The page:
Salesian Initiatives Transforming Lives of Thousands of Refugees, IDPs in Africa: Report

To help refugees gain skills for employment while at Kakuma Refugee Camp in Kenya, Salesians operate the Don Bosco Technical Institute in the camp with the help of UNHCR. Credit: Salesian Missions

Thousands of Refugees and Internally Displaced persons (IDPs) in Africa are benefiting from projects spearheaded by the members of the Religious Institute of the Salesians of Don Bosco (SDB), officials have said in a report.

In the Monday, June 20 report on the occasion of the World Refugee Day (WRD), officials of the Salesian Missions, the U.S.-based SDB development arm, say that “Salesian programs provide refugees much-needed education and technical skills training, workforce development, health care, and nutrition.”

“Salesian missionaries are assisting close to 400,000 refugees and internally displaced persons whose lives have been affected by war, persecution, famine, and natural disasters such as floods, droughts, and earthquakes,” the Director of Salesian Missions, Fr. Gus Baek, has been quoted as saying.

In Egypt, Salesian missionaries, through Sunrise Project for Cairo’s Urban Refugees and Vulnerable Hosts, are providing training with an aim of helping refugees gain skills necessary not only for employment but also for self-employment.

Funded by the U.S. Department of State’s Bureau of Population, Refugees and Migration (PRM), Salesian officials say that the project is operated by a Salesian technical and vocational training center located in Cairo.


According to the June 20 report, the “project has improved the livelihoods and quality of life of more than 3,000 Sub-Saharan African, Yemeni and Syrian refugees and vulnerable Egyptians.

“The Sunrise Project is popular among refugees with more than 2,000 applicants trying for the limited number of trainee openings,” Salesian officials say, and add, “From the over 700 who were accepted and who completed baseline assessments, more than 500 received technical and vocational training.”

They further say that besides the financial support given to the refugees, the initiative in Egypt provides an avenue for the beneficiaries to display and market the products made through the skills offered during training.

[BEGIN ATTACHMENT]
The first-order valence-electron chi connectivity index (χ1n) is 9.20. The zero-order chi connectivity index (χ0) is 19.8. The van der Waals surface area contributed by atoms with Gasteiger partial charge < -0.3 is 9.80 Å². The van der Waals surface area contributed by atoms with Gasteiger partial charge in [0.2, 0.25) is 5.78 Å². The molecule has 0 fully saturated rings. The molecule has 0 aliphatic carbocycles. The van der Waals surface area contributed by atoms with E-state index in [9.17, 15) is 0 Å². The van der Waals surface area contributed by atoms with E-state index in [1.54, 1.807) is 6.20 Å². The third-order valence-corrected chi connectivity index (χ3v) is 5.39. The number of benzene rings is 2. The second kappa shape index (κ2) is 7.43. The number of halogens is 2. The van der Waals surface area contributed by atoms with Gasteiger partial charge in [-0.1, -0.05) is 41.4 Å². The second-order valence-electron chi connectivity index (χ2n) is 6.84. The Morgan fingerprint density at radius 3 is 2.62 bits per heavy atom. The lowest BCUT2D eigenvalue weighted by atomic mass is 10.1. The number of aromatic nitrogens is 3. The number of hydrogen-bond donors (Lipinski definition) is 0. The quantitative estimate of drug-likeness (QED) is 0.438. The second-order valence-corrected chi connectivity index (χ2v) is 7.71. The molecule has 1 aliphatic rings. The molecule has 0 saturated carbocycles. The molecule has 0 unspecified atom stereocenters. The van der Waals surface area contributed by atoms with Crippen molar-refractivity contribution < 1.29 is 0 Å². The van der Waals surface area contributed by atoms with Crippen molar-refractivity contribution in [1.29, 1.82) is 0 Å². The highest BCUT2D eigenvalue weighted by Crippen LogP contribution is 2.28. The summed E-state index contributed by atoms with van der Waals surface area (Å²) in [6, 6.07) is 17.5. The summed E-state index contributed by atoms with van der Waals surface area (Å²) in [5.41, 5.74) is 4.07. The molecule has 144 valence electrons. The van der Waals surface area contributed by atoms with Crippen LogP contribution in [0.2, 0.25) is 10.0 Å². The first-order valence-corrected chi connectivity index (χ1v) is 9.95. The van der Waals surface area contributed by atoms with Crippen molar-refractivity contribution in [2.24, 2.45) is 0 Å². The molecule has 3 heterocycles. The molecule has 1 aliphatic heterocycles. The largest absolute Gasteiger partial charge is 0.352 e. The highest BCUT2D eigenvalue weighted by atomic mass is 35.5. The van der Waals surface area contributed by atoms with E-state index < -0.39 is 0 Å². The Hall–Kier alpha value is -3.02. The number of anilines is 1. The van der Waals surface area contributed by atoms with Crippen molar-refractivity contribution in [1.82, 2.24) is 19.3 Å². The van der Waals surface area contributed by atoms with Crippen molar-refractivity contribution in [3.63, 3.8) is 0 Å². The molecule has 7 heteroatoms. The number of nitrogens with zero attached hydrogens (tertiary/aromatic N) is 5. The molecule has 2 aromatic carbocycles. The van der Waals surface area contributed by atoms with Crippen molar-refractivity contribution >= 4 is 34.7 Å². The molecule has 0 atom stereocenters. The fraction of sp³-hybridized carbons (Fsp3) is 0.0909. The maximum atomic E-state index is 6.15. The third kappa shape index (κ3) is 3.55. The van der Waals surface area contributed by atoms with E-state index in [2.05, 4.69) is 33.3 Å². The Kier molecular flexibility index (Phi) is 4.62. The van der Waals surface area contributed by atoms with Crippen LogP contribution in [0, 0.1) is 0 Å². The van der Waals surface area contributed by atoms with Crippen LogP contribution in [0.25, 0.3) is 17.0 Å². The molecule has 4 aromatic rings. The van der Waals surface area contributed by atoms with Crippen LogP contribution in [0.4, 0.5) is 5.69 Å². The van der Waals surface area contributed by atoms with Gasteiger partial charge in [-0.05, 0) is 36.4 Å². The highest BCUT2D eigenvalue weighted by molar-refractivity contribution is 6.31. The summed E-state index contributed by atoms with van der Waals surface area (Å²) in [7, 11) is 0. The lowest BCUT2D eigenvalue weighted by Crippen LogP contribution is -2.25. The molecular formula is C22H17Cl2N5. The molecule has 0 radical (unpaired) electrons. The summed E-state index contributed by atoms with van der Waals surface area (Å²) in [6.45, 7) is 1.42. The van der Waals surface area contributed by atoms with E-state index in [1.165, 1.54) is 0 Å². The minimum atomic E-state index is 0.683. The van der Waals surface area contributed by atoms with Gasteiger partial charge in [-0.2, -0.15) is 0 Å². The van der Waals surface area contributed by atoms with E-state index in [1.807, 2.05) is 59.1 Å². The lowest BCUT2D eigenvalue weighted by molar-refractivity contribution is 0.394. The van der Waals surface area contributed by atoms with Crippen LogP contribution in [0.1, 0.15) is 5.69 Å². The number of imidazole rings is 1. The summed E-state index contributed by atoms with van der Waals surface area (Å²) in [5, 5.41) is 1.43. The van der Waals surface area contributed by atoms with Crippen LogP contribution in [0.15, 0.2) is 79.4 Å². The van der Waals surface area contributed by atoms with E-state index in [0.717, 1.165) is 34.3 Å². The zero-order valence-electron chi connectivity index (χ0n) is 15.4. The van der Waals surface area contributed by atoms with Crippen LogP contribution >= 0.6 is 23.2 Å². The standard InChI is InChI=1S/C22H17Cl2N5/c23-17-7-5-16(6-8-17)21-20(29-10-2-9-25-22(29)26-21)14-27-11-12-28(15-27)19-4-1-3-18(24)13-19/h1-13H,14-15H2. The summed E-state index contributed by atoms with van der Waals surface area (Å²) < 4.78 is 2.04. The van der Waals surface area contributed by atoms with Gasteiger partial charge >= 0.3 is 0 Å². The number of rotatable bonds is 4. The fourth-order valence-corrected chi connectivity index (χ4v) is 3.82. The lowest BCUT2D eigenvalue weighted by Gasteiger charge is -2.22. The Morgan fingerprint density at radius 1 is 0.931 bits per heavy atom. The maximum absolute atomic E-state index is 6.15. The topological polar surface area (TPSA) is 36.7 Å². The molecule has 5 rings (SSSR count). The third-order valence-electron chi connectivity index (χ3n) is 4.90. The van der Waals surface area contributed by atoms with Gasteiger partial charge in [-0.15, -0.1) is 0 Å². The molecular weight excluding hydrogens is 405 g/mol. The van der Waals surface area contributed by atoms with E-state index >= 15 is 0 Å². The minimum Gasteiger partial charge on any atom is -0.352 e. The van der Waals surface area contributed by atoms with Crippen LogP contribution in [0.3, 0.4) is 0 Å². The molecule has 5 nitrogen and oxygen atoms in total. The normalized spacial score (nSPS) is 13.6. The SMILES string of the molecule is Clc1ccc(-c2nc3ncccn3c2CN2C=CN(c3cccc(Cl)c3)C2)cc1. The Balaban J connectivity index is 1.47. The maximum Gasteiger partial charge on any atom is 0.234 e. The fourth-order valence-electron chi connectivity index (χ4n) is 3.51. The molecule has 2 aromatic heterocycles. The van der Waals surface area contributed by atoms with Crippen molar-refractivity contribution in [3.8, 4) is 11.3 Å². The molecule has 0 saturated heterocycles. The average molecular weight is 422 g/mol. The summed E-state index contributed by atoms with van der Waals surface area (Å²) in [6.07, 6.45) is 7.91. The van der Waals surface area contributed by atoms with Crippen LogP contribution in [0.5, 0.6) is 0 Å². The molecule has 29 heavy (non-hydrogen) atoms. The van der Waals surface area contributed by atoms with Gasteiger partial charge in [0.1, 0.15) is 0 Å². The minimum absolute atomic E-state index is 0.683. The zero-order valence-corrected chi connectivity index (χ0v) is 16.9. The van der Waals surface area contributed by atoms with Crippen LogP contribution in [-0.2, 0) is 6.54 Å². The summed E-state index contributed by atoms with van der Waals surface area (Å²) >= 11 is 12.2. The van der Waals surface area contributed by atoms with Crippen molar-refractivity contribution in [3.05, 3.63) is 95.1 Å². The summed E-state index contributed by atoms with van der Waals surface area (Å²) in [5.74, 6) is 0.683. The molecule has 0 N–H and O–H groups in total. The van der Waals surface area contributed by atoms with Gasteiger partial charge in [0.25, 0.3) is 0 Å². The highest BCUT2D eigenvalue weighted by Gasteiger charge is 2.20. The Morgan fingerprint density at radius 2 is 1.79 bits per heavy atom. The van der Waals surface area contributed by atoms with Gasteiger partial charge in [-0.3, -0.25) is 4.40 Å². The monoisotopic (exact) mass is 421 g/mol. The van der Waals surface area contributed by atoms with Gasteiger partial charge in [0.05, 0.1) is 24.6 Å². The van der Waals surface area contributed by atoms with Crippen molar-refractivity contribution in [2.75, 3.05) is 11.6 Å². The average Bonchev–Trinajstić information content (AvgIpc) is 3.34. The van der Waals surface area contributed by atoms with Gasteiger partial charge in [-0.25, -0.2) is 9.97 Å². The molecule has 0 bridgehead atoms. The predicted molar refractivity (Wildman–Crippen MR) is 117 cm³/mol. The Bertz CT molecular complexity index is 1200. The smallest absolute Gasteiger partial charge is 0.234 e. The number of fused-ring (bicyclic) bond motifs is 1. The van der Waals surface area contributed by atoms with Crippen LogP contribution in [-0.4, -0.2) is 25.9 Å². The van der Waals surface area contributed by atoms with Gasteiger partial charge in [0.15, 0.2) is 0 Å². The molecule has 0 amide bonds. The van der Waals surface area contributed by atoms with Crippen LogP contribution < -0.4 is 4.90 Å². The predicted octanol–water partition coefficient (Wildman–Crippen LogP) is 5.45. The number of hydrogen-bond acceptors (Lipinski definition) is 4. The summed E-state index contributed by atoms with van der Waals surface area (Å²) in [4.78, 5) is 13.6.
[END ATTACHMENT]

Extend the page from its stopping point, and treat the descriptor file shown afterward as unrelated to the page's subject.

SDB officials add that the display is done through “Rented tables at three local bazaars so that micro entrepreneurs could market their wares and services.”

They explain, “These bazaars were particularly helpful for female micro entrepreneurs who could display their sewing and handicrafts products or offer hairdressing or henna services."

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“Fifteen beneficiaries participated across the three bazaars. Additionally, the markets enabled beneficiaries to distribute their business cards for networking and potential future customer sales,” the Salesian officials say in the June 20 report.

In Kenya, the report highlights Kakuma Refugee Camp, “a place of refuge for unaccompanied minors fleeing warring factions in what was southern Sudan,” as one of the initiatives of Salesian missionaries in the East African nation.

“Today, Kakuma Refugee Camp has more than 225,000 refugees from nine countries including South Sudan, Sudan, Somalia, Rwanda and Burundi. It is estimated that more than 50 percent of refugees are youth and children,” SDB officials say in the June 20 report.

The refugee Camp that is operated by the United Nations High Commissioner for Refugees (UNHCR) in partnership with the Salesian missionaries among other humanitarian agencies “offers refugees safety, security, and life-saving services such as housing, health care, clean water and sanitation.”

In the report, SDB officials indicate that the Salesians launched the Savio Club in 2014 with an aim of providing “character development for children in the camp”. The report further indicates that “there are more than 1,000 children involved in club activities.”


Meanwhile, in Uganda, Don Bosco Vocational Center that is located in Palabek Refugee Resettlement Camp in the Archdiocese of Gulu is transforming the lives of young people through education and vocational training with an objective of helping them secure jobs.

The June 20 report indicates that the center that is offering courses “in mechanics, sewing, construction, agriculture, hairdressing and solar energy” is benefiting more than 55,000 refugees and over 10,000 IDPs.

“Don Bosco Vocational Center has become a place where youth are nurtured, and they can access the skills to achieve self-sustainability,” Salesian officials say, and add, “To date, the center has trained more than 600 youth, most of them refugees who have returned to South Sudan to contribute to their country.”

In the report, the Rector of the Salesian community in Palabek, Fr. Ubaldino Andrade, says that the rate at which young people in the refugee camp attend the training indicates that they are thirsty for education.

“This fact testifies that the young people of the refugee camp are hungry for an education that allows them to offer their families a better quality of life and to contribute to the reconstruction of their country,” Fr. Andrade is quoted as saying in the June 20 report.

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Silas Mwale Isenjia is a Kenyan journalist with a great zeal and interest for Catholic Church related communication. He holds a Bachelor’s Degree in Linguistics, Media and Communication from Moi University in Kenya. Silas has vast experience in the Media production industry. He currently works as a Journalist for ACI Africa.